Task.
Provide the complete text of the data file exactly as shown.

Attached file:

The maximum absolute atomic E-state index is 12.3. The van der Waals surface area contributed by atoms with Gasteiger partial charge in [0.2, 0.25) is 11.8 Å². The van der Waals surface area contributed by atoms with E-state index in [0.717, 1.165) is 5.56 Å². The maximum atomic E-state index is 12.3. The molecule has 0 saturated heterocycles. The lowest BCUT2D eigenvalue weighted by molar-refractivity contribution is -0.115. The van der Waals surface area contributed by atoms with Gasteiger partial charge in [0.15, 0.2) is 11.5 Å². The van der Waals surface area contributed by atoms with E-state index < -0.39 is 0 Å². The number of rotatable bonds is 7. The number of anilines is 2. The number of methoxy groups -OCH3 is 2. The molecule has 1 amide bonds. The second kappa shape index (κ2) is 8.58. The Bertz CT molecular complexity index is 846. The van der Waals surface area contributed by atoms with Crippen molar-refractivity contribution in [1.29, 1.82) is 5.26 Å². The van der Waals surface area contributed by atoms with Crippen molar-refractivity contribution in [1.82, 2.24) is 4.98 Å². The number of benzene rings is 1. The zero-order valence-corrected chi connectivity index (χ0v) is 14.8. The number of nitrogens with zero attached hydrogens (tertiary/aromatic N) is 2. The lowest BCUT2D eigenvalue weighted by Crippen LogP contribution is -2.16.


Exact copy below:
The maximum absolute atomic E-state index is 12.3. The van der Waals surface area contributed by atoms with Gasteiger partial charge in [0.2, 0.25) is 11.8 Å². The van der Waals surface area contributed by atoms with E-state index in [0.717, 1.165) is 5.56 Å². The maximum atomic E-state index is 12.3. The molecule has 0 saturated heterocycles. The lowest BCUT2D eigenvalue weighted by molar-refractivity contribution is -0.115. The van der Waals surface area contributed by atoms with Gasteiger partial charge in [0.15, 0.2) is 11.5 Å². The van der Waals surface area contributed by atoms with E-state index < -0.39 is 0 Å². The number of rotatable bonds is 7. The number of anilines is 2. The number of methoxy groups -OCH3 is 2. The molecule has 1 amide bonds. The second kappa shape index (κ2) is 8.58. The Bertz CT molecular complexity index is 846. The van der Waals surface area contributed by atoms with Crippen molar-refractivity contribution in [1.29, 1.82) is 5.26 Å². The van der Waals surface area contributed by atoms with Crippen molar-refractivity contribution in [1.82, 2.24) is 4.98 Å². The number of benzene rings is 1. The zero-order valence-corrected chi connectivity index (χ0v) is 14.8. The number of nitrogens with zero attached hydrogens (tertiary/aromatic N) is 2. The lowest BCUT2D eigenvalue weighted by Crippen LogP contribution is -2.16.